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A will, also known as a last will and testament, is a legally binding document outlining the distribution of your assets after you die. This document ensures that certain assets are distributed the way you intended upon your death, if possible. You may be able to create your own will, or you may choose to hire a lawyer to draft your will.
When the American pop star Prince died in April 2016, fans across the world mourned his unexpected passing with tributes and memorials.
His music will never die, but Prince’s legacy lives on for another reason: as a financial cautionary tale. That’s because the 57-year-old celebrity died without a will. To complicate things, Prince was divorced, childless and preceded in death by both parents.
Now, more three years later, his estimated $200 million estate is still unsettled. None of it has been distributed to his six siblings.
Meanwhile, administrators have reportedly spent $45 million of the estate to cover legal fees and other costs, according to Forbes and USA Today.
It may seem like an unusual situation, but it turns out that most Americans share something in common with the legendary musician: they don’t have a will either.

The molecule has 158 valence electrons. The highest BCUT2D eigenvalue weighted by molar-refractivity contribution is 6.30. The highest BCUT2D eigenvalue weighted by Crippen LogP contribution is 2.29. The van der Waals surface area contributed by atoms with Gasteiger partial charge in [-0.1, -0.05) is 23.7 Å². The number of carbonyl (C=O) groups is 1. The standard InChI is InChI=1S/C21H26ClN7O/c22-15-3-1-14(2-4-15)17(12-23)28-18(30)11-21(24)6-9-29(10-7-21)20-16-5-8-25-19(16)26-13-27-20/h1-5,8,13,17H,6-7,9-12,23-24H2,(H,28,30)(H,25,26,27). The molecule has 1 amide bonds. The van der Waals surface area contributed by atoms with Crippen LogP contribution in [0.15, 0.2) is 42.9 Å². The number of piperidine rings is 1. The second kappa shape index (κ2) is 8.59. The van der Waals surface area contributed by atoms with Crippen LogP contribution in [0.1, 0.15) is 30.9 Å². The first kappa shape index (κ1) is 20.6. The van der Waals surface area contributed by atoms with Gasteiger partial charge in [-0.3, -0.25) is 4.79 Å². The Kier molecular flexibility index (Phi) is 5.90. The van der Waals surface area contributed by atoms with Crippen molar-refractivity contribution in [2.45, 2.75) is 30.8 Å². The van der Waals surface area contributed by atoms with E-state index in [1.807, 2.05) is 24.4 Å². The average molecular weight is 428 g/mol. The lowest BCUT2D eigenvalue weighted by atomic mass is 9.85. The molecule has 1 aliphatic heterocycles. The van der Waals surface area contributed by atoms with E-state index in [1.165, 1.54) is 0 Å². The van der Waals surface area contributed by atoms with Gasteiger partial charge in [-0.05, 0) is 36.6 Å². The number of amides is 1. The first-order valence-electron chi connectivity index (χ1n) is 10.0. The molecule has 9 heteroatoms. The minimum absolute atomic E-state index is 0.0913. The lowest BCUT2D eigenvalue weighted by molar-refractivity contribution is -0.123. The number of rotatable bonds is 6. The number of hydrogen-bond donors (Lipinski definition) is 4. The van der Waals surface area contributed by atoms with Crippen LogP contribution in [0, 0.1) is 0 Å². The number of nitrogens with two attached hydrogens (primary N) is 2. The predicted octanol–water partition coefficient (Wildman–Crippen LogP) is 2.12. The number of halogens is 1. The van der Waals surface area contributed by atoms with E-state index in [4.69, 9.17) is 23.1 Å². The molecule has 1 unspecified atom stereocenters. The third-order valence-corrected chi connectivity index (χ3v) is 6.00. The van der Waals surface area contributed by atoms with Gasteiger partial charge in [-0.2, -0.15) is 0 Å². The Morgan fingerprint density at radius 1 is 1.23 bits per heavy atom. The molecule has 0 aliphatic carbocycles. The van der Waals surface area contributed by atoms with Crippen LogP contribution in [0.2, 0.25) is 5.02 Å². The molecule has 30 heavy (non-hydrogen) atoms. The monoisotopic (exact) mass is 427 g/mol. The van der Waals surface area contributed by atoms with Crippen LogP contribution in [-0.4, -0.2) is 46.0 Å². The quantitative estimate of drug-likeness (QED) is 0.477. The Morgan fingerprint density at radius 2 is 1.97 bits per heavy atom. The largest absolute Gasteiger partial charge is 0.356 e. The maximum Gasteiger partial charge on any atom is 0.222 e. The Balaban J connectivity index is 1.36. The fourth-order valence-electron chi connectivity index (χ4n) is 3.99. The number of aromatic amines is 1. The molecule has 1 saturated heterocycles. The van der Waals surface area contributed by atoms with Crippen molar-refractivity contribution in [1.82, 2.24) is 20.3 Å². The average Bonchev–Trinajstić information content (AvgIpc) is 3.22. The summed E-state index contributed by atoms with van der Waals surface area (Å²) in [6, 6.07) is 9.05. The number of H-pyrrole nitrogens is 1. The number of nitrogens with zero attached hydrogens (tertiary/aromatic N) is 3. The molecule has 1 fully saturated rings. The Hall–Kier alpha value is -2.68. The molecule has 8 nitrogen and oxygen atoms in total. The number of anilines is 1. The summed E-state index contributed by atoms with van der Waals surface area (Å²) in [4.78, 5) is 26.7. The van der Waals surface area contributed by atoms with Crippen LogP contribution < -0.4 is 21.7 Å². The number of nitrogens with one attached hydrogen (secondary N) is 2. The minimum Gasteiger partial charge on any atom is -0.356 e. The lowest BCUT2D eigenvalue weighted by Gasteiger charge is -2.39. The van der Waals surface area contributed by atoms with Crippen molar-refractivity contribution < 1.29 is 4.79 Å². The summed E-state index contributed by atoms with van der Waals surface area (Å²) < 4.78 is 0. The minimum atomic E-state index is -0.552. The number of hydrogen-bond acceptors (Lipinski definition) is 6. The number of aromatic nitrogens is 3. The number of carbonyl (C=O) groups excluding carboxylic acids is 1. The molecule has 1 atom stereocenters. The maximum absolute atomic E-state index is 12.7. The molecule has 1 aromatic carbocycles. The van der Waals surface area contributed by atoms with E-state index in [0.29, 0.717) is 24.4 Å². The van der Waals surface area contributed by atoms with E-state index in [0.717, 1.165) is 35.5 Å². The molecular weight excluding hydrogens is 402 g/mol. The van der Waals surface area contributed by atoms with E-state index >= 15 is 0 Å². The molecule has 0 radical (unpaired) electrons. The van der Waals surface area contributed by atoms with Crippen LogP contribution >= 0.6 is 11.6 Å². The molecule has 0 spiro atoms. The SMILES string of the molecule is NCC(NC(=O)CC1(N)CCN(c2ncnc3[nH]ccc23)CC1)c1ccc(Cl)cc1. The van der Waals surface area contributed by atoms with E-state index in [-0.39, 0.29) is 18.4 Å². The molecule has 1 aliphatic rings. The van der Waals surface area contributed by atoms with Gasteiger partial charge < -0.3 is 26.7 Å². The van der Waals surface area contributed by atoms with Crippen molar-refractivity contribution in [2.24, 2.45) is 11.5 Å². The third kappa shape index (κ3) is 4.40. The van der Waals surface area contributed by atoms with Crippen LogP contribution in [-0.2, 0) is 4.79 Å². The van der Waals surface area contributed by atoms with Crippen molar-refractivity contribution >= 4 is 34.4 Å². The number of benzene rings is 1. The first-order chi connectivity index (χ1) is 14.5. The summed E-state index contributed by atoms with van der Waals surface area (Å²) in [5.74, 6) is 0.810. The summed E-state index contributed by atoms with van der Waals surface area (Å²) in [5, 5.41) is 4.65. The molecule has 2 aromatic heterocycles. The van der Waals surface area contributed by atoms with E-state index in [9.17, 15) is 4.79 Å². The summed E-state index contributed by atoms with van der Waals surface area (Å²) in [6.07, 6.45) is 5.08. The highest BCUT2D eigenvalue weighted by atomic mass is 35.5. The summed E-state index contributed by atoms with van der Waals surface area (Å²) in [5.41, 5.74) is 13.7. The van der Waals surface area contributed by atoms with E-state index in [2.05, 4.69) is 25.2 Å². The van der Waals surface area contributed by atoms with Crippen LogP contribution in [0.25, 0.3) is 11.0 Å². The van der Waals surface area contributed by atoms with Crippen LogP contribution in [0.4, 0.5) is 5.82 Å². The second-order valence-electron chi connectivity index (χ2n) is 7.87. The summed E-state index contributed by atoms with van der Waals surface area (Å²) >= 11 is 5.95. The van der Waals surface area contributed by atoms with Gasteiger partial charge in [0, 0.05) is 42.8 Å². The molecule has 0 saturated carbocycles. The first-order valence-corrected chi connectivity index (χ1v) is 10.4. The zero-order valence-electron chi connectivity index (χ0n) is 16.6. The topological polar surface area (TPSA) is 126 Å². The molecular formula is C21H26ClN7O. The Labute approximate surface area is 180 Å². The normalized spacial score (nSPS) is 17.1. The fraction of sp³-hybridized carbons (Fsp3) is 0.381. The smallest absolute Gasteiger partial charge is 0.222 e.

Assisted living facility Caring.com’s 2019 Will and Living Trust Survey reported that of the 1,003 adults surveyed, only 40 percent had a last will and testament.
Whether you’re a high-profile pop star or an ordinary citizen, it’s important to write down where you want your assets to go after you die. It may not be pleasant to think about, but a little planning now can save your survivors time and money later. And getting the process started may be easier than you think.
What Is a Will?
A will ensures that everything you’ve worked hard to attain is distributed the way you want after you pass away. Creating one is part of the estate planning process and should include a list of your chosen benefactors and appoint guardians for minor children.
Each will must undergo a legal process known as probate. This judicial proceeding proves the validity of a will and can last months or even years.
All wills contain basic components. These simple elements guide your assets to the right people after you pass away.